O'Brien bravely faces toughest battle

Tamara O’Brien stood at the top of her sport.

Just when she should be enjoying the fruits of her international labours, the Shasta Trampoline Club gymnast found herself in the fight for her life.

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Just 15 months ago, O’Brien, 21, had won a silver medal in the women’s double mini-trampoline at the World Games in Poland. Her next goal was to compete for Canada at the 2017 world championships in Sofia, Bulgaria.

But as O’Brien relaxed in her Coquitlam home one evening, her hand brushed a hard, little growth under her chin. Perhaps it had always been there? Maybe it was just an inflammation and it would go away on its own?

But when the lump was still there a few days later, O’Brien fretted. A year earlier, she’d had a cancerous mole removed so she knew such abnormalities had to be taken seriously.

O’Brien made an appointment to see her doctor who sent her for an ultrasound and then a biopsy.

The careful attention from doctors worried O’Brien but, she said, “I didn’t think it was going to be horrible.”

But when her dermatologist called upon her return from Spain, that’s just what the news was. He asked her to come to his office, and bring someone along. The lump was cancerous. It was Oct. 13 — a Friday, no less.

O’Brien said because of her previous brush with cancer, she wasn’t overly shocked at the news.

“I had a gut feeling,” she said, “but I thought it was over.”

O’Brien’s more immediate concern, though, was whether to have surgery right away, or postpone it until after the worlds in Bulgaria. She was still training, she felt great, and she was in the best physical condition of her life.

O’Brien kept the news to a tight circle of friends and family, opting not to inform her coaches or Gymnastics Canada just yet.

But when an opportunity for the operation suddenly opened at St. Paul’s Hospital in Vancouver, O’Brien’s decision was made for her. She begged off the national team for “medical reasons.”

“I didn’t want people at the worlds to talk,” O Brien said.

The surgeon removed 23 lymph nodes from O’Brien’s neck. Four of them showed signs of cancer — Stage 3 melanoma.

O’Brien, whose face was left partially paralyzed by the surgery, put her training on hold, contacted Gymnastics Canada and wrote an anguished post on her Facebook page.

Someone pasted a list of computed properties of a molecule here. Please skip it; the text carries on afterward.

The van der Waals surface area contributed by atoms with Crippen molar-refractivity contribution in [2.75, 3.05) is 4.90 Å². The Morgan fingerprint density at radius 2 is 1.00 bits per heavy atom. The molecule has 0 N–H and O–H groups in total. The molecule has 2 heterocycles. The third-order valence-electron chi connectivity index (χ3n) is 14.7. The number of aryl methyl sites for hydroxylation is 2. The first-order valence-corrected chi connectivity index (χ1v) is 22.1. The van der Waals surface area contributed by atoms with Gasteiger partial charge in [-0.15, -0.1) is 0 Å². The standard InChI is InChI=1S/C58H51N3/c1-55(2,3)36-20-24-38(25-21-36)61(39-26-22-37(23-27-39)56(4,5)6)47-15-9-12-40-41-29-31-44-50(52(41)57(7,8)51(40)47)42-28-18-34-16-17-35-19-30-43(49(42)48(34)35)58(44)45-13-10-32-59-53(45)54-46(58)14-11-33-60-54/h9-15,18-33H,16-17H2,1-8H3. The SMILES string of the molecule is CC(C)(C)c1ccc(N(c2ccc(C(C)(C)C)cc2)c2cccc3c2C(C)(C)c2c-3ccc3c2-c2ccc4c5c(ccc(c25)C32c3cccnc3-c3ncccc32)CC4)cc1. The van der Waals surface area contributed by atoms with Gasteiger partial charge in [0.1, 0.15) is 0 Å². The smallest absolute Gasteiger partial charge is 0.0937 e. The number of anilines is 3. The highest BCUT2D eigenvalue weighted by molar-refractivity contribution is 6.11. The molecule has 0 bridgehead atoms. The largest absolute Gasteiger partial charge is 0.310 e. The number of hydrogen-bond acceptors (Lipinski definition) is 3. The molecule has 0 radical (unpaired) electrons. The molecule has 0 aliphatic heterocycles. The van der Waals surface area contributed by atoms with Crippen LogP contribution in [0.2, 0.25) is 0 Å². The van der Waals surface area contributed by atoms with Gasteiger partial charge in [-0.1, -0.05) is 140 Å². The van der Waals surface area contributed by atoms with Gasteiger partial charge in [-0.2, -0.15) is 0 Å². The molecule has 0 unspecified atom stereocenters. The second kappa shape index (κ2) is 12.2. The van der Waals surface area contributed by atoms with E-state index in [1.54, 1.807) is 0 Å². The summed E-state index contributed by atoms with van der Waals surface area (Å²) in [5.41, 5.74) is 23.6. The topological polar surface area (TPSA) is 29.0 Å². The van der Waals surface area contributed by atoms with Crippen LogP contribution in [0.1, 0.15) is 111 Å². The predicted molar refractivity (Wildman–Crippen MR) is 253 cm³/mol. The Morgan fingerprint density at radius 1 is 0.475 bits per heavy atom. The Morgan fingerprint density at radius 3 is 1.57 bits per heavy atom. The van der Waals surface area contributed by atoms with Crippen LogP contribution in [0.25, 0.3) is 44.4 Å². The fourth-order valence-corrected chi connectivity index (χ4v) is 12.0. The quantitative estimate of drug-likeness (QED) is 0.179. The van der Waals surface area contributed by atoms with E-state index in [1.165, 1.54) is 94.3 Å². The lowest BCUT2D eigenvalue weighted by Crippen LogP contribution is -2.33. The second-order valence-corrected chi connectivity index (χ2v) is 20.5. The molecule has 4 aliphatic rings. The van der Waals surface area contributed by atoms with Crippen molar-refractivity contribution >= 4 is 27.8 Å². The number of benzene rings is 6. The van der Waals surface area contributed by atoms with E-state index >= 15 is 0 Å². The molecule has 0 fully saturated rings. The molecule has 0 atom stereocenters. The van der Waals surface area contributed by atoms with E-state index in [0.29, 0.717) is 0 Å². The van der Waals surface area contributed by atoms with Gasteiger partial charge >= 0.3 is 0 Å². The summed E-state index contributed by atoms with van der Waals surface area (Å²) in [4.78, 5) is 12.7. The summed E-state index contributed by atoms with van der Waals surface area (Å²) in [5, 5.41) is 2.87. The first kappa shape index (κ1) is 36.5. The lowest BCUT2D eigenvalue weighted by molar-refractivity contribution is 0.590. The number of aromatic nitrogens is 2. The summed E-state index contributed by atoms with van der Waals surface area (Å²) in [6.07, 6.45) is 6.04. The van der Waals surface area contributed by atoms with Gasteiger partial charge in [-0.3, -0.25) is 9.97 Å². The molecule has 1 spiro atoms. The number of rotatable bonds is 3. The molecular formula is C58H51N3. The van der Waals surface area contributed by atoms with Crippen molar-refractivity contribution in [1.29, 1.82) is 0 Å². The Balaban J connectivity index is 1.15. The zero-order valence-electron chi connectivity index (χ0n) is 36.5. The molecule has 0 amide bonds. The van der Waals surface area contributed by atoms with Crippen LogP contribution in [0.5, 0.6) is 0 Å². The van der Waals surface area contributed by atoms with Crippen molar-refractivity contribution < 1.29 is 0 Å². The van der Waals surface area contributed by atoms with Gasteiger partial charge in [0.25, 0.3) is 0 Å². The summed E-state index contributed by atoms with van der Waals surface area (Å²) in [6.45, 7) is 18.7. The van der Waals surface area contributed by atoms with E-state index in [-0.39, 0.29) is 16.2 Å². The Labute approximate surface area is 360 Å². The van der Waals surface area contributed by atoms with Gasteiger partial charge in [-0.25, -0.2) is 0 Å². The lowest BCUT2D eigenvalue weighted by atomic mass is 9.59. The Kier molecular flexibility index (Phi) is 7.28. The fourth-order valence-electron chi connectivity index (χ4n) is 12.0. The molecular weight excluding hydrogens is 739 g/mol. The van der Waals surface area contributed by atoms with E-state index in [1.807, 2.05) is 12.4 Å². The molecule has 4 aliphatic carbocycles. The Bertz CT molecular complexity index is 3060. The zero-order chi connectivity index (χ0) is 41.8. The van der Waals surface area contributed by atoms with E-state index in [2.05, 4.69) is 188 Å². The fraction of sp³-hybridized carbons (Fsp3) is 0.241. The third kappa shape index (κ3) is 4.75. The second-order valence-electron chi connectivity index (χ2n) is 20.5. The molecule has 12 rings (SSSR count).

“Gymnastics was kind of irrelevant,” O’Brien said. “I knew this was much bigger than anything else I would go through.”

Still, she admitted, following the results of the world championships online was difficult.

“It was a bummer to sit at home while everyone was competing,” she said.

The weeks and months that followed were a cascade of doctor’s appointments, tough decisions and more bad news.

A biopsy of a new bump she noticed in December indicated more cancer and another operation last January. Further operations followed later that month and last March as doctors chased down new tumours.

“When people think of cancer, they think of it in black and white — you get diagnosed, you get treatment and you get better,” O’Brien said. “But it’s more complicated than that.”

And it was about to get even more so.

A new CT scan last spring showed signs of cancer in O’Brien’s groin, liver, ribs and spine. Her diagnosis was now Stage 4.

“That was the first time it got real,” she said. “I don’t know how I got through that day.”

The new diagnosis cast O’Brien’s notions about returning to gymnastics in doubt.

“I thought I would be out for a year,” she said.

It also meant O’Brien would require chemotherapy treatment and all the potential side effects that come with it.

Her first three injections of the drug cocktail went well but the fourth sent O’Brien to the hospital twice with high fevers. Then another CT scan showed further progression of the disease.

When a sore back felled O’Brien for a month last summer, her doctor determined a tumour in her spine was now invading her vertebrae and prescribed radiation treatment.

“I really had to ask ‘Is this working?’” said O’Brien, who had to quit her two jobs she used to support herself. “It was very surreal.”

A treatment meant to target her tumours with very specific oral drugs was put on hold due to side effects. That’s where O’Brien is today, awaiting a new plan of attack and reflecting on what she’s endured the past year.

“You get a cancer diagnosis and then you think what will happen to my life,” she said. “I know with Stage 4 it usually ends one way.”

Although every day is framed around that battle, O’Brien is embracing the small victories. To stay connected with her gymnastics community, she’s a volunteer coach at Shasta.

“It’s cool to be back in the community where I can feel useful,” she said. “I have all this knowledge I feel is useless if I don’t get to go in the gym.”

She’s also taking classes at Douglas College with an eye to earning her degree in social work.

“It’s hard to fall on the side of feeling helpless,” she said.

O’Brien credits support she’s received from her participation in Vancouver’s Callanish Society as the catalyst for dealing with what she’s lost and forging a new path.

“I went from being on top of the world to fighting for my life,” O’Brien said. “I always used to be the trampolinist and now I’m the girl with cancer.”

• O’Brien keeps a blog of her journey with cancer at https://tamarakobrien.wordpress.com/. To learn more about the Callanish Society, go to https://www.callanish.org. There’s also a gofundme campaign to help O’Brien cope with some of the financial challenges of her disease https://www.gofundme.com/i-push-4-tamara-o039brien.

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